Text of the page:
Selig won't rule out reducing franchises

`All options are on table' to get economic balance, commissioner says

October 29, 2001|By Peter Schmuck | Peter Schmuck,SUN STAFF

PHOENIX - Baseball commissioner Bud Selig repeated yesterday that "all options are on the table" in the industry's attempt to achieve economic balance, and refused to rule out the dissolution of one or two teams before the start of the 2002 season.

"Can it be worked out for 2002?" Selig said. "I can't tell you. I wouldn't rule it out."

Ownership officials have been floating the idea of contraction as a possible solution to the large- market/small-market quandary that has troubled Major League Baseball for the past couple of decades, but it could only be accomplished in time for next season if management can cut a side deal with the Major League Baseball Players Association before full-scale bargaining begins on a new labor agreement.

The owners believe they have the right to reduce the number of franchises unilaterally, but they still would have to deal with the union over the impact of contraction on the players, since 40 roster positions a team are under union jurisdiction.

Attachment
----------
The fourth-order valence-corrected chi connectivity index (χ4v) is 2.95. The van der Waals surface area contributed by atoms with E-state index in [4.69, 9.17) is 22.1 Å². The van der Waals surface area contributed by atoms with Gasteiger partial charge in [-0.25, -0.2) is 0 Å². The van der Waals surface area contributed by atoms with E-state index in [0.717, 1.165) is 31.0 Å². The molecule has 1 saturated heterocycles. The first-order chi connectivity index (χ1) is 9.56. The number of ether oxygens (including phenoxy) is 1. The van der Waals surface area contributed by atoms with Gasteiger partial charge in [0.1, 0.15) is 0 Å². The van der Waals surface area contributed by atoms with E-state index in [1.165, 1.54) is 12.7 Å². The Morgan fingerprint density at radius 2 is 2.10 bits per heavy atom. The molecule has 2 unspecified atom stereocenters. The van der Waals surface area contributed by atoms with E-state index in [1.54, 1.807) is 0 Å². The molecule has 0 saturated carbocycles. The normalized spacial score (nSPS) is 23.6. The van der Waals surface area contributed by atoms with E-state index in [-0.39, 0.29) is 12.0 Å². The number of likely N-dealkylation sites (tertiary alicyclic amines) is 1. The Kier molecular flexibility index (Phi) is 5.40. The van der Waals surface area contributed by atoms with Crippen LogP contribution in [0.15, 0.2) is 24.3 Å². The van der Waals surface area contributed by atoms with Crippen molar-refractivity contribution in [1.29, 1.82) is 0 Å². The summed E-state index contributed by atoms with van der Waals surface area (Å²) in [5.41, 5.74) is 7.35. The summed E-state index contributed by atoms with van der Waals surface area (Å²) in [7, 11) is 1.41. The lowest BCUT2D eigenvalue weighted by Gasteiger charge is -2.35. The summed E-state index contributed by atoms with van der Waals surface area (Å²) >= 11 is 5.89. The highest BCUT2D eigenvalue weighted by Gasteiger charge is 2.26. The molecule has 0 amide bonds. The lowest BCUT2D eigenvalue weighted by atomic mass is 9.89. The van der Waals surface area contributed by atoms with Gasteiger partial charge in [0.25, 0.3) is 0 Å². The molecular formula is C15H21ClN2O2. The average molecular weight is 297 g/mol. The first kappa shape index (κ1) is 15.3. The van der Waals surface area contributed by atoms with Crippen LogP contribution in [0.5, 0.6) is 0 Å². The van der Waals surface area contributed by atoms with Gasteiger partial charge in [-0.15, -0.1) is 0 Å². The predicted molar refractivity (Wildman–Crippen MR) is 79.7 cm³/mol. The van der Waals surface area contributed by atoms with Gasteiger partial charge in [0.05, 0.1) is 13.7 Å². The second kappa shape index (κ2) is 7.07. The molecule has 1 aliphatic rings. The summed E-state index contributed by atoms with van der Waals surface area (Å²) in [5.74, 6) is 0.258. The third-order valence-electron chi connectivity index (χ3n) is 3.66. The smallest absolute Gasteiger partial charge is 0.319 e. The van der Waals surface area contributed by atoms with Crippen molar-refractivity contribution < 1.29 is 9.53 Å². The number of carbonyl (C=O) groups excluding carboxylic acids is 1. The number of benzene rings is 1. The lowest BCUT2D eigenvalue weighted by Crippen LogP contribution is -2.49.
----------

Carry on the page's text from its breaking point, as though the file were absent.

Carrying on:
Union executive director Donald Fehr has insisted that contraction - if the owners are truly serious about the possibility - would have to be negotiated as part of the next collective bargaining agreement.

The owners also continue to ponder the relocation of struggling franchises, which Washington baseball promoters hope will lead to the placement of a team in the nation's capital or Northern Virginia, but it seems unlikely that any move could be completed before the beginning of the 2002 season.

"There are a myriad of possible solutions," Selig said, "and everything is on the table."

Management's ability to implement any of those possible solutions also is affected by a requirement in the current Basic Agreement that the schedule for 2002 be submitted to the union by July 31 of this year.

Clubs apparently would have to negotiate with the union to change the schedule that already has been devised.

The owners are scheduled to meet Nov. 6 in Chicago to discuss those issues and prepare for the start of full-scale collective bargaining.

The current collective bargaining agreement expires after the World Series.

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